- intrinsic motivation: general motivation, to say linked to the pleasure of learning for learning's sake, to the texts, to the learning situation;
- identification with one's social group

As far as anxiety is concerned, we can distinguish between
· communicative anxiety (the light tension one feels when one has to speak in public or to people one doesn't know)


· social anxiety, strongly connected to the fear of cutting a poor figure, which at higher levels causes learning problems.

As we can imagine, a learner with a low level of self-esteem, aware of belonging to a group with a low social status, coming from a traditional school education (or with no education) will feel a high degree of social anxiety.

Apart from cultural belonging, activities more or less anxiety-inducing exist.

The level of anxiety is higher in oral expression, as one has less time to plan and uneasiness due to pronunciation is more pronounced, while it is less so in writing and reading.

The most anxiety-inducing oral activities are those carried out in the presence of the whole class (making a report, role plaing, answering to the teacher), while the less anxiety-inducing activity is working in pairs or in small groups.

The more anxiety-inducing writing activity is writing one's own work on the blackboard.

Nevertheless, as the results of various researches have not given clear-cut and univocal directions, it is possible to distinguish

Facilitating anxiety (light state of excitement linked to involvement in the activity and to the desire not to make mistakes)

Inhibitory anxiety (avoiding risk, lack of involvement in the activities, stress) with negative consequences on learning.

8.What is cognitive dissonance?

As cognitive dissonance we mean a painful condition for the human being, a sort of psychological uneasiness which is a result of beliefs or attitudes brought into play at the same time even if incompatible, or of a subjective incompatibility between beliefs and behaviour.
It often occurs to children when thay have to choose between the values of their family and those of their age group.
Such a dissonance often causes irritation, panic, crises which worsen their sense of extraneousness, hostility, indecision, frustration for being far from home.
This happens because the human being needs cognitive coherence; I would say that cognitive organization demands keeping the maximum consonance between the two co-existing simultaneous notions.

To avoid uneasiness the subject either tries to reduce dissonance (namely, one looks for information reducing the dissonance, and avoids information increasing it, selecting, for example, the aspects which are common to the two cultures and concealing differences)


When such a dissonance is extreme, one looks for information increasing it (i.e. one chooses between A and B). For instance, a foreign boy who chooses the way of complete assimilation look for differences and increases the distance with his culture of origin, overestimating the Italian culture and understimating his culture of origin which will be of no use in decreasing the dissonance.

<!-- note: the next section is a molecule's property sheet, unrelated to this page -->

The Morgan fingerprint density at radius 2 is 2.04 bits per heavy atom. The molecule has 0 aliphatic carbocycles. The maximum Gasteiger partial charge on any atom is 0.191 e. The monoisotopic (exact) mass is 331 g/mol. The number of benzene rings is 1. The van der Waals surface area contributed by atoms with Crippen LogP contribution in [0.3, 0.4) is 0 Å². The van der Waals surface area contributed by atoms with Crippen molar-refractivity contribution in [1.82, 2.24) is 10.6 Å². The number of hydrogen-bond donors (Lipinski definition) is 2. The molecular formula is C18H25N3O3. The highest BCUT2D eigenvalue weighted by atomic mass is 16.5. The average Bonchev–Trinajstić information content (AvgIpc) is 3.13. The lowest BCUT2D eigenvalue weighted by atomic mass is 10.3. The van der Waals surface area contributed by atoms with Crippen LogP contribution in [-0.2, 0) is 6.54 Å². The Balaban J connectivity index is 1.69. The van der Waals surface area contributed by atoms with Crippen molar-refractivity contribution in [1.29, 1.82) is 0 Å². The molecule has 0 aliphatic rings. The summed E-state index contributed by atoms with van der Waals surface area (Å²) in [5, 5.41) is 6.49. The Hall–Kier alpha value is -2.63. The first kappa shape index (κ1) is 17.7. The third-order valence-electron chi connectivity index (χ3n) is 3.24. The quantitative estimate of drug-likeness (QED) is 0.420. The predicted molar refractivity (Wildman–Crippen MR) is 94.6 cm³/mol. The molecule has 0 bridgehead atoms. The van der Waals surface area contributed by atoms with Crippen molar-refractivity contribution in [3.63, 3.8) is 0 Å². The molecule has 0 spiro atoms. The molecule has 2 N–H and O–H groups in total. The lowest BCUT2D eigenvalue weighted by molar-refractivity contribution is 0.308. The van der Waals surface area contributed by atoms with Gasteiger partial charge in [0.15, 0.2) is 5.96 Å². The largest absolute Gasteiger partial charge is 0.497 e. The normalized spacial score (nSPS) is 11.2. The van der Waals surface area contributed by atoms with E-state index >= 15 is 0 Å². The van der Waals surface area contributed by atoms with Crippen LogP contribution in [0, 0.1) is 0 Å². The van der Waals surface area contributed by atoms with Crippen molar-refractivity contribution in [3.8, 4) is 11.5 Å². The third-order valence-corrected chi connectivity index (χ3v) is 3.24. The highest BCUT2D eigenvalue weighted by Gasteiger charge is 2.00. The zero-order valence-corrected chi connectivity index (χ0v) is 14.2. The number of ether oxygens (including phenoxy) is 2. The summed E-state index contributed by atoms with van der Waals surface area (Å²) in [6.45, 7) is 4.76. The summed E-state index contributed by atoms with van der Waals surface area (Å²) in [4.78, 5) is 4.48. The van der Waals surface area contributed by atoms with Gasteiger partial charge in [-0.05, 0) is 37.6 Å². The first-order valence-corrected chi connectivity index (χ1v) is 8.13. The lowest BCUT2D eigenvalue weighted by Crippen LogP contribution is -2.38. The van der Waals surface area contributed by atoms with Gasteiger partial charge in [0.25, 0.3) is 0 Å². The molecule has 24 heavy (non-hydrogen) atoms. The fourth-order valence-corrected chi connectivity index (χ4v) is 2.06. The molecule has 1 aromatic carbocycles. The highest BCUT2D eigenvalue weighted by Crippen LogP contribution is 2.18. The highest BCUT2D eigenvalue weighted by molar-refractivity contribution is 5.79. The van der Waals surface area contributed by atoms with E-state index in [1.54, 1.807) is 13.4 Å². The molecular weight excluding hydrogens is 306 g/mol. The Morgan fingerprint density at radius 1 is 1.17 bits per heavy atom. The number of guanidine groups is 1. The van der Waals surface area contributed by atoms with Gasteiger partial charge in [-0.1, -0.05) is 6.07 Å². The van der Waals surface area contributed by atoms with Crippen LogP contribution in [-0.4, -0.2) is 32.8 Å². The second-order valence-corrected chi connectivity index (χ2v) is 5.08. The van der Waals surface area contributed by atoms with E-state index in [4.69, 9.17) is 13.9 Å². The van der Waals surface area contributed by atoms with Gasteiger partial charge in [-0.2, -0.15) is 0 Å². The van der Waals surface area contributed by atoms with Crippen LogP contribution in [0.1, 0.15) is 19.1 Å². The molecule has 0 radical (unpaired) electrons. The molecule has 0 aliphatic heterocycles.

School often puts the pupil in the situation of having to act in evident contradiction with his/her identity and his/her firmest convictions... The more the dissonance attacks the pertinence of the finalities of the group or system, the more it is important and generates resistance. If the dissonance is frequent and very strong, it generates nearly permanent defence mechanisms.
Anyway it is the individual who has to negotiate his/her rescue from uneasiness, changing from a binary reality (either...or...) to a more complex and paradoxical representation (both...and...)
For the individual, probably a double or multiple belonging is better than a double or multiple non-belonging.

9 - What didactic strategies could be carried out to encourage the overcoming of inter-cultural communication problems?

- Expressing the differences of habits, customs, communicative ways through examples (videos, written dialogues, images) and /or direct experiences (maybe also by using a tape recorder or a video-camera)
- Developing learners' awareness that pragmatic universals do exist, but that there is a variety of linguistic means to carry them out
- Being aware of and destroying reciprocal stereotypes and knowing the different ways in which linguisitc acts are carried out.
Getting skilful in intercultural communication means being able to communicate using a series of strategies allowing us to avoid inter-cultural accidents, even if this doesn't mean that one has to acquire a communicative competence perfectly identical to the natives' (in fact there are ways to lower communicative tension, for instance using irony, admitting one's own incompetence, apologizing for one's own mistakes, etc).


- Balboni P., Didattica dell'italiano a stranieri, Roma, Bonacci 1994

- Balboni P. Tecniche didattiche per l'educazione linguistica. Italiano, lingue straniere, lingue classiche, Torino, UTET 1998

- Balboni P.E., Parole comuni, culture diverse. Guida alla comunicazione interculturale, Venezia, Marsilio 1999

- H. Dulay, M. Burt, S. Krashen, La seconda lingua, Bologna, Il Mulino, 1985 (original edition in English: Language two, New York, Oxford University Press, 1982)